April 1812’s fashion plates feature a “Morning Dress” and a “Ball Dress,” both topped by the loveliest of headgear. For casual wear, a “Flora cap” of white satin and lace; for evening occasions, a “Spartan or Calypso helmet cap of pink frosted crepe, with silver bandeaus, and embellished with tassels, and rosets” to match those on evening gown. Did those tassels and rosets make a charming tinkling noise when my lady took to the dance floor, I wonder?
Before reading the description, I assumed the fabric in sample #1 & #2 was meant for a lady’s gown. But to my surprise, I read that it is intended not for women, but for gentlemen’s waistcoats. A popular item, it would seem, especially among members of the “Whip Club,” who “distinguished themselves by double-breasted waistcoats of this attractive article.” As the fabric resembles “tambour work,” or what appears to be embroidered netting, it seems a rather delicate choice for hard-driving bucks. But perhaps that is part of the appeal: a true pink of the ton would be able to handle his horses so smoothly that there would be no danger of tearing the fabric of his oh-so-fashionable waistcoat.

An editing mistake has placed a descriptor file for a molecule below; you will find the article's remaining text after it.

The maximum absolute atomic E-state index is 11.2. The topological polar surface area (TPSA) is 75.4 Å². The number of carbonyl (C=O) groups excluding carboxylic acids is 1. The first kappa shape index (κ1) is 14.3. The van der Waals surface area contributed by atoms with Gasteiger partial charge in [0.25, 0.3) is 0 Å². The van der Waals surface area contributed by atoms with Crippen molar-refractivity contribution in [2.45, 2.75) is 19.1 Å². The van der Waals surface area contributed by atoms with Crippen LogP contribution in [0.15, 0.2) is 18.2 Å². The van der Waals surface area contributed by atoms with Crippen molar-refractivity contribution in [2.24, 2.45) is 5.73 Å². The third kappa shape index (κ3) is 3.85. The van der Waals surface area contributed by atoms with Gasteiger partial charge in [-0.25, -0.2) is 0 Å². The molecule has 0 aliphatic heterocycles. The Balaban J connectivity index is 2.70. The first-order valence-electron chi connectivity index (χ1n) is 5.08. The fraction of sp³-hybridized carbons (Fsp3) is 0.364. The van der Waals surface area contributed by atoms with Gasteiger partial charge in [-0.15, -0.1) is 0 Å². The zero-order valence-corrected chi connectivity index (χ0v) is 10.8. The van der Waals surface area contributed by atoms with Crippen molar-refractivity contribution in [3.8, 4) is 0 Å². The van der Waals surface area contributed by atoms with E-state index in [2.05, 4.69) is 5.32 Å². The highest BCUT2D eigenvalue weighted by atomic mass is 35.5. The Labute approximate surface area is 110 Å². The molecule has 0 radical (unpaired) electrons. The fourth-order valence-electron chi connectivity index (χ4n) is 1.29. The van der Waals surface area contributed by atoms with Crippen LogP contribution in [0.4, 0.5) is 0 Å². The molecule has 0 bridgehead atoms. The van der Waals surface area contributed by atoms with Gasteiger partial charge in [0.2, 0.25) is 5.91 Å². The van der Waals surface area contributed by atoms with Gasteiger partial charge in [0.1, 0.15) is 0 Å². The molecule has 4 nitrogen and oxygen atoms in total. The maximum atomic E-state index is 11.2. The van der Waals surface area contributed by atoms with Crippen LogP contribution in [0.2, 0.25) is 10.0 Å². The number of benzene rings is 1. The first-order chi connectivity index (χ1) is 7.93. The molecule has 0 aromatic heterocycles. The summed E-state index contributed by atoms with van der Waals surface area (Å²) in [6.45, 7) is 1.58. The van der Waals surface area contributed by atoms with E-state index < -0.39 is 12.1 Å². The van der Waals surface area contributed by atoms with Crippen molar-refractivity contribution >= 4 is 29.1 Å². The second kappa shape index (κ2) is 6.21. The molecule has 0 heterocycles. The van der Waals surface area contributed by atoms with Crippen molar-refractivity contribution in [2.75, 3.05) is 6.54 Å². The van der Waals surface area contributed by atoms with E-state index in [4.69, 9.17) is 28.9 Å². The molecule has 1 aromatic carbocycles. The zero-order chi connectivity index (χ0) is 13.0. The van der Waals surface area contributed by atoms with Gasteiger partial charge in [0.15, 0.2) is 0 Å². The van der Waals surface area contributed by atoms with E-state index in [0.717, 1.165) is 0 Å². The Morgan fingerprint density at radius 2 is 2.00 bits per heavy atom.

An extra plate this month, featuring an engraving of a “Ladies’ toilette dressing-case.” Equipped with not one, not two, but five separate mirrors, the dressing-case allows his owner to judge the success (or failure) of a particular hairstyle or dress adornment “more quickly and accurately than is possible with the usual accommodation.” I wonder how much Mssrs. Morgan and Sanders charged for such an extravagant piece of fashionable furniture?